The problem with ‘public charter school’

Can we please banish the term “public charter school” from the education-writing lexicon? The language implies a value judgment about charter schools. To use it is to take sides. Journalists shouldn’t do that.

The obvious problem is that “public charter school” is either redundant or false. If charter schools are public schools, you don’t need to call them public. If they aren’t, calling them that won’t make it so.

The question is open to debate. Advocates insist charter schools are public schools, but critics argue otherwise, sometimes casting them as part of a movement to privatize education. Yet news media, from The New York Times on down, refer to “public charter schools” as if the question were settled.

The argument used to be that charter schools were public because they were publicly funded. But with the rise of tuition voucher programs, that’s also true of many private schools. In Indiana, some private religious schools rely almost exclusively on public funding via vouchers.

Charter schools do have characteristics in common with public schools, in addition to being publicly funded. They can’t charge tuition. They are expected to be open to all students. In Indiana, at least, charter schools are subject to public-records and open-meetings laws. They give required tests and are included in the state’s A-to-F school grading system.

On the other hand, charter schools are not accountable to the public in the way regular public schools and school districts are. They are not overseen by school boards that are elected or appointed by elected officials. Rather, their boards are typically self-selected and self-perpetuating, not always representative of the communities they serve. If you don’t like the way a charter school spends public money, there’s not much you can do.

In Indiana, charter schools may be authorized by local school boards, public or private colleges and universities, the Indianapolis mayor’s office and the Indiana Charter School Board. Some of those entities answer directly or indirectly to the public. Others, like the private institutions Grace College and Theological Seminary, Trine University and Calumet University, do not.

But the point of this post isn’t to settle the argument about whether charter schools are public schools. It’s only to suggest we all call things what they are – and avoid using careless or weighted language that favors one side in the pro-and-anti-charter debate.

In most news and feature stories, it should be enough to refer to charter schools simply as charter schools. They’ve been around a long time, and most people have a good idea what they are. Otherwise, include a simple definition and let readers decide if they are public.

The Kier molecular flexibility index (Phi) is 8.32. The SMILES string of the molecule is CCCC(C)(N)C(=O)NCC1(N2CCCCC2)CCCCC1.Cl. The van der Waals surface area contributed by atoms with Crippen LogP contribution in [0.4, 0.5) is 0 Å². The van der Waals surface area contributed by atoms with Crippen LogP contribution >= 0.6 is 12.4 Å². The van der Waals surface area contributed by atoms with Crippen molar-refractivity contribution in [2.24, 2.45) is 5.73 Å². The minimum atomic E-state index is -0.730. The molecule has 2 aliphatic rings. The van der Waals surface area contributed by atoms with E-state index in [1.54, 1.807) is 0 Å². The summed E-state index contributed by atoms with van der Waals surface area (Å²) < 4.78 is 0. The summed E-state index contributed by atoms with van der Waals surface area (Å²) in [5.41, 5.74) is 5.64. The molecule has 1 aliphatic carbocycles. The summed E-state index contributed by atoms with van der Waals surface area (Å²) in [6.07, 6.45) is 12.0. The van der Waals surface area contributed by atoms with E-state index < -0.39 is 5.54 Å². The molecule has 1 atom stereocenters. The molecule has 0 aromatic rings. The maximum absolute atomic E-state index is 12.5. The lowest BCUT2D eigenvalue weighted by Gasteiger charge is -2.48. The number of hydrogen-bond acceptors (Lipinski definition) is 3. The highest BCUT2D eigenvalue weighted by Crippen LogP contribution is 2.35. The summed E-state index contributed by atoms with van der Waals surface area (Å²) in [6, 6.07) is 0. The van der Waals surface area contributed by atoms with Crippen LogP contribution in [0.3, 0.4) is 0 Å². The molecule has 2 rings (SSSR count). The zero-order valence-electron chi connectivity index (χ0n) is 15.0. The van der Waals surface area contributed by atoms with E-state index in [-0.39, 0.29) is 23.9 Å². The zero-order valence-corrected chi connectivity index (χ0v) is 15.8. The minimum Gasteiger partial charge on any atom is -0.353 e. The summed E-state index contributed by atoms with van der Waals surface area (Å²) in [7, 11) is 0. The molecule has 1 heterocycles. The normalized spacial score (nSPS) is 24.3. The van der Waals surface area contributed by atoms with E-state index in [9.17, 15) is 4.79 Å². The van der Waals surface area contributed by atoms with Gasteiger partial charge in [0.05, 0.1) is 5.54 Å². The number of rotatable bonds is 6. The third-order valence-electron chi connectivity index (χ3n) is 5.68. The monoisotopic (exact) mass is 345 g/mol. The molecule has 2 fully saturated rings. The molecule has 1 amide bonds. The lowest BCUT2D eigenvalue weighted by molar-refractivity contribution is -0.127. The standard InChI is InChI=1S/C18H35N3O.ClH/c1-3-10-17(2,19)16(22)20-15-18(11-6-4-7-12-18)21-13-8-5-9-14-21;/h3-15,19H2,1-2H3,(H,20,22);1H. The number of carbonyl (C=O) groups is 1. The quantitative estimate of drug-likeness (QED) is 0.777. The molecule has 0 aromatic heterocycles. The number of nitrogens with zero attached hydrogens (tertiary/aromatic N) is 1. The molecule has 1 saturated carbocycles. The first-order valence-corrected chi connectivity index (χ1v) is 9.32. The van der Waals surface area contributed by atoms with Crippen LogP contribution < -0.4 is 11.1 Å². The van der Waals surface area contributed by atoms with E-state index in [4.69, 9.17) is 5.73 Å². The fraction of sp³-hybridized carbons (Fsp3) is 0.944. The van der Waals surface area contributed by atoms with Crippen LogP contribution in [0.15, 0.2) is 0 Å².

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5 thoughts on “The problem with ‘public charter school’

  1. So, should organizations exempt from taxation under IRS code section 501c3 — which include the vast majority of charter schools — no longer be called “public charities”? The use of “public” in this instance, as in the case was of “public charter schools,” refers to whom the organizations are supposed to serve, not to how they are governed.

    • I get your point, Les, but I think schools and charities are different animals. Most people don’t distinguish between public charities and private charities the way they distinguish between public schools and private schools. “Public charity” probably makes sense if you’re referring to tax status, but it’s not a term most people use in everyday speech. (Are there private charities? To many people, that would seem contrary to the idea of “charity”). I think most people have a certain idea of what a “public school” is, and a charter school partly fits the conception and partly doesn’t. Question for you as an expert: Aren’t most private schools nonprofit? Can they be public charities?

      • Yes, there are private charities. About two dozen types under the IRS code, such as unions and mutual societies. They are tax-exempt, but contributions to them are not deductible. Foundations are public charities that are not supported by the public; instead, the money, which is tax-deductible, comes from an individual, family of business. Welcome to the world of the IRS!

        Private schools, if not proprietary, are public charities. Why? For centuries, education in general has been understood to provide principally public benefits. Thus, even schools with very selective enrollments are classifed as serving the public. Whether they deserve to be still is a different question. More than a few scholars believe the principal benefits of education are increasingly private ones.

        I think the use of “public” in connection with charter schools is an example of the political use of language, but is neither incorrect nor misleading.

      • Thanks, Les. I think I mostly agree with your conclusion. I won’t argue the language is false or even misleading, and I don’t fault charter officials for using it about their own schools. But it is political – a thumb on the scales of reader perception- and I don’t think journalists should use it without a compelling reason.

  2. As you know, I used to teach about political communications. I began my syllabus with a famous Disraeli quote: “With words, we govern men.” And that’s as true for journalists as for politicians (or nonprofit leaders). .

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